I invited James to come around and he arrived at 8:30pm. It was meant to be 8pm but not when you are a determinist. It is in a very relaxed frame of mind that we got this interview started. I felt like I’ve known James forever, guilt-free and with veracity, he describes his nihilist/aeist ideas, what matters to him, what he is aiming for and how performing poetry is another way to spread his philosophy and connects with people in the present moment. All of which was said in a very elegant way, obviously.
Can you please introduce yourself? James Massiah. 28yo Poet, Producer and DJ from South London.
Do you always speak about yourself in your poetry? Not always. I have written about things that are external to me like trees, flowers, mountains. I have written about other subjects as well and lots of them I have been commissioned for. Sometimes I like to challenge myself and write about something outside of my own experience but it will always in some way relate to me because it is my writing and it is my interest and passion. So I can write about these things but there is always going to be some level of nihilism or a nihilistic approach to it. So it is not always about me and my life, it can also be about someone else’s life.
In what environment and state of mind do you need to be to write poetry? I really enjoy what I am creating when I am moving - when I am on my bike or in the shower. Some of the best stuff that I have made, didn’t happen while sitting with my pen. Sometimes I write quickly on my phone when I am at a party, very high. When I have some ideas, it has to come out.
You can see that in my poetry, you can see the connection between one line and the next line, in a very clear and obvious way, like ‘The ground is blue and the sky is too’. If it is not the rhyme, it is the concept that has a direct connection to it. It has to be quick and kind of impulsive.
What is your opinion on the poetry scene and what would you like to bring to it?
There is still a very strict way of performing and subjects to discuss in the liberal politics which I think are nice. However, I want to get more ugly, more brutal, more nihilistic and weirder. Bring something completely different. I think if you were to put me on a line up with other poets, like the London scene, there would be a very clear difference.
What is so specific to yourself? The subject, even the words I would choose to use, a lot of people wouldn’t use them or the decision to invent a word for a purpose of a poem because it feels good in it. “Stick please around, I like the voice of your sound and the way your moves body gets down if you appear-dis joy will part-de and sorrow will sit in your seat", it is not written in a linear way and it doesn’t make sense but it is intended to prove a point.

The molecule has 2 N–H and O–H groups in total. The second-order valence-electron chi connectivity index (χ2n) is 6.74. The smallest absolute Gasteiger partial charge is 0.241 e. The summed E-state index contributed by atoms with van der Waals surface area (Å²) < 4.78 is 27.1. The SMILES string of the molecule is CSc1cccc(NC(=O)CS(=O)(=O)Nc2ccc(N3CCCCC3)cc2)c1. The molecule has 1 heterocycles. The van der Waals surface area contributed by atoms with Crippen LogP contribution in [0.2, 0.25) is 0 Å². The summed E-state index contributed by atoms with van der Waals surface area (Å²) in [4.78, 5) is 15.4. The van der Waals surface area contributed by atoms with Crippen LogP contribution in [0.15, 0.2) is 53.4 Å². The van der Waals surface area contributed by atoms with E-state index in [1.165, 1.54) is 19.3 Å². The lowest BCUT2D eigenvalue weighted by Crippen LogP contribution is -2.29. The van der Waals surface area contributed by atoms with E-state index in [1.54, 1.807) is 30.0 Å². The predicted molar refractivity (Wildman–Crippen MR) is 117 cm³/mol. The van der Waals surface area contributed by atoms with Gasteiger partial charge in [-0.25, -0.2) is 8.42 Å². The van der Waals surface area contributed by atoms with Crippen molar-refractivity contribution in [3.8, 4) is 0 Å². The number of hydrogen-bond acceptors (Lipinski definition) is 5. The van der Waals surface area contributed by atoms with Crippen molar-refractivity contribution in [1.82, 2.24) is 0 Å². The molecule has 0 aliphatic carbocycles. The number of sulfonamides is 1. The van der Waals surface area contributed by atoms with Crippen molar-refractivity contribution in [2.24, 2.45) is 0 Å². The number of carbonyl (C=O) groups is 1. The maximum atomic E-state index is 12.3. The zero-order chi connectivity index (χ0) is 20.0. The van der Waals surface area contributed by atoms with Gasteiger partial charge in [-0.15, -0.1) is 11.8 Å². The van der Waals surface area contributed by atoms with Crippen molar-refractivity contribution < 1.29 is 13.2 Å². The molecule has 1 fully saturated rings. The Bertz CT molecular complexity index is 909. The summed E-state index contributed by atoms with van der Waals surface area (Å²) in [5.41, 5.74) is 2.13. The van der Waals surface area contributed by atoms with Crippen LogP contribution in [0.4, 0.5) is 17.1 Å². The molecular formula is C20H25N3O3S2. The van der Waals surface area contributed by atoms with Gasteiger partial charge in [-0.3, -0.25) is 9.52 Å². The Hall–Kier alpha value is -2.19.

So you don’t ever use the code of poetry? I do but to me, there is something important about knowing the rules and subverting them to make a point about life and what it is that anything should or shouldn’t be. I find this important because it is about expressing a philosophy or idea beyond the words themselves. It is about nihilism and creating your own rules within the knowledge of the rules that govern you.
For instance, I’ve invented ae for aeism- which means amoral and egoism. If you were to say that something it is like ae, it would be an ‘aeist way’. It is not a real word but it will become one, eventually. I also call it party poetry or funk poetry or pop poetry because it is about funk. The funk is you, the funk is me, the funk is us, the funk is him. So to me, the funk is everyone, everyone is funky and everyone is selfish, everyone is disgusting and nasty and everyone is evil. So if everyone is evil there is nothing to compare it to, so everyone is good and so it cancels each other out. I used to say when I was writing that ae was for - all equal. I was trying to figure how we are all equal and I think that we are equal on a very basic level, so far as we are all in pursuit of our own interest. That is it. It doesn’t matter when it comes to you wanting to reach this thing here or if I am taller than you or if you are faster than me. That is why I deleted this and it became ae for amoral and egoism. All equal was the bullshit everyone was still caught up on. We were just saying that because it sounded nice – it would have been nice to say that you and I are equal but that is not true. According to me, it is about trying to find something that was true everywhere and this is it. The truth of everything is amoral and egoism, as whoever you are, whatever you do, it is always true. A poem!
Is poetry for you only an artistic way to express yourself or are you also using it for a specific purpose - to defend any causes or make some change, for instance? No, I am not an activist, you got me wrong or not in the way you would think. People think I am an activist because I am a poet and I must care about humanity, environment and politic issues but it is wrong. I am a determinist, hedonist, egoist, nihilist, and aeist.
I want my friends to have a good time because when they are around me I want them to be in good form, I want all of my friends to live well. Some of my friends are black, gay, woman, trans but if you are asking me, do I care about every single gay or trans person or black or woman, the answer is no. For me, it’s not because you are a woman that I care but because you are smart, funny, engaging - that is what for me is more important.